Jews have been writing about life in America—or the goldene medinah—even before disembarking at Ellis Island. But what makes a story Jewish? American? Jewish American? What are the markers of these works of fiction that reflect the realities of Jewish American life, and why do they matter? This course will trace the historical trajectory of the Jewish experience in the United States through their storytelling. We will examine the literature produced by each generation of American Jews, ranging from immigrants on the Lower East Side to prominent post-1945 authors. This course will engage with the core issues facing thoughtful American Jews today through the lens of literature, allowing us to reckon with questions regarding identity and tradition as we look towards the future.
Chaya Sara Oppenheim
Chaya Sara Oppenheim is pursuing a PhD in Comparative Literature and Jewish Studies at the University of Pennsylvania. She holds a BA summa cum laude from Barnard College of Columbia University, where she studied English and history. At Barnard, she was the chief article editor of the literary journal Meliora and was the recipient of the William Haller Prize for the study of English literature, the Howard M. Teichmann Writing Prize, and the German Achievement Award. Chaya Sara has experience teaching English and Language Arts to 7th and 8th graders, creative writing at Writopia Lab, and multiple courses for Tikvah Online Academy. She currently serves as an editor for The Lehrhaus and The Shekel, and her writing has appeared in Tablet, HaMizrachi, Mishpacha, and Tradition, among other outlets.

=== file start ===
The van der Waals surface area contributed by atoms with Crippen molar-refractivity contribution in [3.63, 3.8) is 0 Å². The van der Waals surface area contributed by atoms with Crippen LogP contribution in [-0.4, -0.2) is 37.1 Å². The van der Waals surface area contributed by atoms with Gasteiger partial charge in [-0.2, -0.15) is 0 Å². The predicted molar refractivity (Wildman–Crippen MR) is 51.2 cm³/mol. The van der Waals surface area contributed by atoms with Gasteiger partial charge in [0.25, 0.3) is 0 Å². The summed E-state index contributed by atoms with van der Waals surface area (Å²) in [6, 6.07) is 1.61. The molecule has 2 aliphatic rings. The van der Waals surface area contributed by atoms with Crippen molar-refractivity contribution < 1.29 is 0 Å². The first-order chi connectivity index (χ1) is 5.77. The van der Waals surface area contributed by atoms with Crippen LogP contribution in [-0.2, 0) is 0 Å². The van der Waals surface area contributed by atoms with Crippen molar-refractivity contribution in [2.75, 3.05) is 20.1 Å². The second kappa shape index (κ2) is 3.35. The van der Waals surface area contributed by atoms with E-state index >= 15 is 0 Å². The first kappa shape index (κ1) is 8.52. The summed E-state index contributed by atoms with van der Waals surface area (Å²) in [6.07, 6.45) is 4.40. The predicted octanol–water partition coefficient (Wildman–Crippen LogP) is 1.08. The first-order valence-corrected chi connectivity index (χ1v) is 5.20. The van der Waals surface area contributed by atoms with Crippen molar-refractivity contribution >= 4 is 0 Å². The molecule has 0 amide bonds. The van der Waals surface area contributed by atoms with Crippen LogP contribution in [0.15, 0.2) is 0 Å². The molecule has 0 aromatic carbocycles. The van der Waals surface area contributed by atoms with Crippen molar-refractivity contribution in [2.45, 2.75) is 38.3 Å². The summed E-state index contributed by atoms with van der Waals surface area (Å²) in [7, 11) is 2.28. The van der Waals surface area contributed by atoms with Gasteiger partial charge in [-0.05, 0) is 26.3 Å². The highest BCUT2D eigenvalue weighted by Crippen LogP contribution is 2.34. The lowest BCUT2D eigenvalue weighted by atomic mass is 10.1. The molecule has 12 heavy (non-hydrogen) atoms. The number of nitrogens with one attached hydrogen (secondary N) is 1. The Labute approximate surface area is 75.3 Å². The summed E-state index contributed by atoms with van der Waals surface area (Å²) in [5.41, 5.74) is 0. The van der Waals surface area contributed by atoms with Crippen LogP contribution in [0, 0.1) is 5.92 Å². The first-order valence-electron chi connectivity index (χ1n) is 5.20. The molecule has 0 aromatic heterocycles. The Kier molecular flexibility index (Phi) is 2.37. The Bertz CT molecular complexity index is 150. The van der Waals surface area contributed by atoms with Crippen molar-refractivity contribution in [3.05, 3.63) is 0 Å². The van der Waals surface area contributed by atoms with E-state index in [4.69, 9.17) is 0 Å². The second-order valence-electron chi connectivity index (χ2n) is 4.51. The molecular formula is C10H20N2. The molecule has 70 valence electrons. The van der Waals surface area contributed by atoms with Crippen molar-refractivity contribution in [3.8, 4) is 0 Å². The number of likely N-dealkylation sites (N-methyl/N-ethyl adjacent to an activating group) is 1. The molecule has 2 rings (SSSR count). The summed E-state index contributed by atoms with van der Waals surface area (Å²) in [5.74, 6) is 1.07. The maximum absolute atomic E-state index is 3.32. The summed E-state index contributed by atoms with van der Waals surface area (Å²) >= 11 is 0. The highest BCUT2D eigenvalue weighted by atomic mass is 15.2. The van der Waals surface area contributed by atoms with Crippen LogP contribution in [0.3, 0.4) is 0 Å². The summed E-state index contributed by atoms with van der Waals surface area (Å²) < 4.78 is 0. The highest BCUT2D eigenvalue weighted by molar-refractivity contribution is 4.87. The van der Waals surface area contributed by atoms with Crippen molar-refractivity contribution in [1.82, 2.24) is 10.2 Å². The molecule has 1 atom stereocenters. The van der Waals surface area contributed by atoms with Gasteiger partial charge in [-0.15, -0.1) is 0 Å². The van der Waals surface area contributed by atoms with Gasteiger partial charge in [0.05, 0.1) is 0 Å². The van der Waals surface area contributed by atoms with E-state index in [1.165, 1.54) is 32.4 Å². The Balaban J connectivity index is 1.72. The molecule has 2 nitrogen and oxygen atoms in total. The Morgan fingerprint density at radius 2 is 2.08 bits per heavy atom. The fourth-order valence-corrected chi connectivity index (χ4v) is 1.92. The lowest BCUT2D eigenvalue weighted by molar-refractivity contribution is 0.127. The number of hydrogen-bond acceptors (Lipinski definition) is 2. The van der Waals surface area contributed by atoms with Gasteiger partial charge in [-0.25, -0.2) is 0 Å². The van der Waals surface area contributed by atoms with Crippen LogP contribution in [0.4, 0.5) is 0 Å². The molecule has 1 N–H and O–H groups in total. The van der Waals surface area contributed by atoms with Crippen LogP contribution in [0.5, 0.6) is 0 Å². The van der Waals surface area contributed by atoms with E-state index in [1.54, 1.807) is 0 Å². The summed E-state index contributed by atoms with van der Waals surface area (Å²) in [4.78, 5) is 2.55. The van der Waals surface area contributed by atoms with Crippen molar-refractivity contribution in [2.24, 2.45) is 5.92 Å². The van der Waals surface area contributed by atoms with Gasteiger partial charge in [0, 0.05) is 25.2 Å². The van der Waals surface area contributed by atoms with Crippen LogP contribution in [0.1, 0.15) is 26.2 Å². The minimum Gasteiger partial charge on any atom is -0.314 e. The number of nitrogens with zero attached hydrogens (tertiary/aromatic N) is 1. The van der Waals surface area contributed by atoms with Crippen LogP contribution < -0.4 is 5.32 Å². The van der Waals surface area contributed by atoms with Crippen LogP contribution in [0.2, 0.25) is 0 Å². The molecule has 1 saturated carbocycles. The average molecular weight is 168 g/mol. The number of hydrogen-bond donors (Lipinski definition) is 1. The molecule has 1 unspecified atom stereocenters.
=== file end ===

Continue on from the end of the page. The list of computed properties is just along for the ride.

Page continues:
Meet the Instructor
Courses in our special learning campaign are open to anyone in the community who registers at no cost. The Q&A will be reserved for current high-school students.